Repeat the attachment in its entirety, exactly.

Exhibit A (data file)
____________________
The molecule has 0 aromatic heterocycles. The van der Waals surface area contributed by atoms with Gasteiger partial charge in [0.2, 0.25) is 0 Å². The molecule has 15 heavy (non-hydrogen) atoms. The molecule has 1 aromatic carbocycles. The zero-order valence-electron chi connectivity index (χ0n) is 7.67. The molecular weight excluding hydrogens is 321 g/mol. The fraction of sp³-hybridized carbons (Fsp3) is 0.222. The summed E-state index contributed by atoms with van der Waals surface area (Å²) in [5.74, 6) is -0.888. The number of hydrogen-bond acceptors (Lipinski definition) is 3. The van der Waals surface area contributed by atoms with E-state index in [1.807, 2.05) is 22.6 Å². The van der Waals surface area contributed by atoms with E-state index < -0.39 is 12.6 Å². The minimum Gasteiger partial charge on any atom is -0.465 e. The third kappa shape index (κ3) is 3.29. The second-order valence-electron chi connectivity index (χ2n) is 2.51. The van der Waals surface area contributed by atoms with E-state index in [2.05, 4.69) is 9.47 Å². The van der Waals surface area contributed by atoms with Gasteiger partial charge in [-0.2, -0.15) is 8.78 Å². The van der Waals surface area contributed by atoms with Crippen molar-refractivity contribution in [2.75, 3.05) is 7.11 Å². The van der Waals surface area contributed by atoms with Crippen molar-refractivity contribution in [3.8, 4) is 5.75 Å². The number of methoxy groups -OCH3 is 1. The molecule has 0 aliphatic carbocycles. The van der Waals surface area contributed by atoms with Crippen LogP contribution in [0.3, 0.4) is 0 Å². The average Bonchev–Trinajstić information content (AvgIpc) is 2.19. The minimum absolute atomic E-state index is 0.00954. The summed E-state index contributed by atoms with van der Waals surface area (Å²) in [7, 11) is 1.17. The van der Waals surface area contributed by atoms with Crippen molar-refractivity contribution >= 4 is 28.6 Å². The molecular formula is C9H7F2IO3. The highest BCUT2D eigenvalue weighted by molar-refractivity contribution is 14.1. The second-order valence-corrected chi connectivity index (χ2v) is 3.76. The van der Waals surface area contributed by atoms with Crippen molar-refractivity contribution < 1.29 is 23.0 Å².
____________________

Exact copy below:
The molecule has 0 aromatic heterocycles. The van der Waals surface area contributed by atoms with Gasteiger partial charge in [0.2, 0.25) is 0 Å². The molecule has 15 heavy (non-hydrogen) atoms. The molecule has 1 aromatic carbocycles. The zero-order valence-electron chi connectivity index (χ0n) is 7.67. The molecular weight excluding hydrogens is 321 g/mol. The fraction of sp³-hybridized carbons (Fsp3) is 0.222. The summed E-state index contributed by atoms with van der Waals surface area (Å²) in [5.74, 6) is -0.888. The number of hydrogen-bond acceptors (Lipinski definition) is 3. The van der Waals surface area contributed by atoms with E-state index in [1.807, 2.05) is 22.6 Å². The van der Waals surface area contributed by atoms with E-state index < -0.39 is 12.6 Å². The minimum Gasteiger partial charge on any atom is -0.465 e. The third kappa shape index (κ3) is 3.29. The second-order valence-electron chi connectivity index (χ2n) is 2.51. The van der Waals surface area contributed by atoms with E-state index in [2.05, 4.69) is 9.47 Å². The van der Waals surface area contributed by atoms with Gasteiger partial charge in [-0.2, -0.15) is 8.78 Å². The van der Waals surface area contributed by atoms with Crippen molar-refractivity contribution in [2.75, 3.05) is 7.11 Å². The van der Waals surface area contributed by atoms with Crippen molar-refractivity contribution in [3.8, 4) is 5.75 Å². The number of methoxy groups -OCH3 is 1. The molecule has 0 aliphatic carbocycles. The van der Waals surface area contributed by atoms with Crippen LogP contribution in [0.3, 0.4) is 0 Å². The average Bonchev–Trinajstić information content (AvgIpc) is 2.19. The minimum absolute atomic E-state index is 0.00954. The summed E-state index contributed by atoms with van der Waals surface area (Å²) in [7, 11) is 1.17. The van der Waals surface area contributed by atoms with Crippen molar-refractivity contribution >= 4 is 28.6 Å². The molecular formula is C9H7F2IO3. The highest BCUT2D eigenvalue weighted by molar-refractivity contribution is 14.1. The second-order valence-corrected chi connectivity index (χ2v) is 3.76. The van der Waals surface area contributed by atoms with Crippen molar-refractivity contribution < 1.29 is 23.0 Å².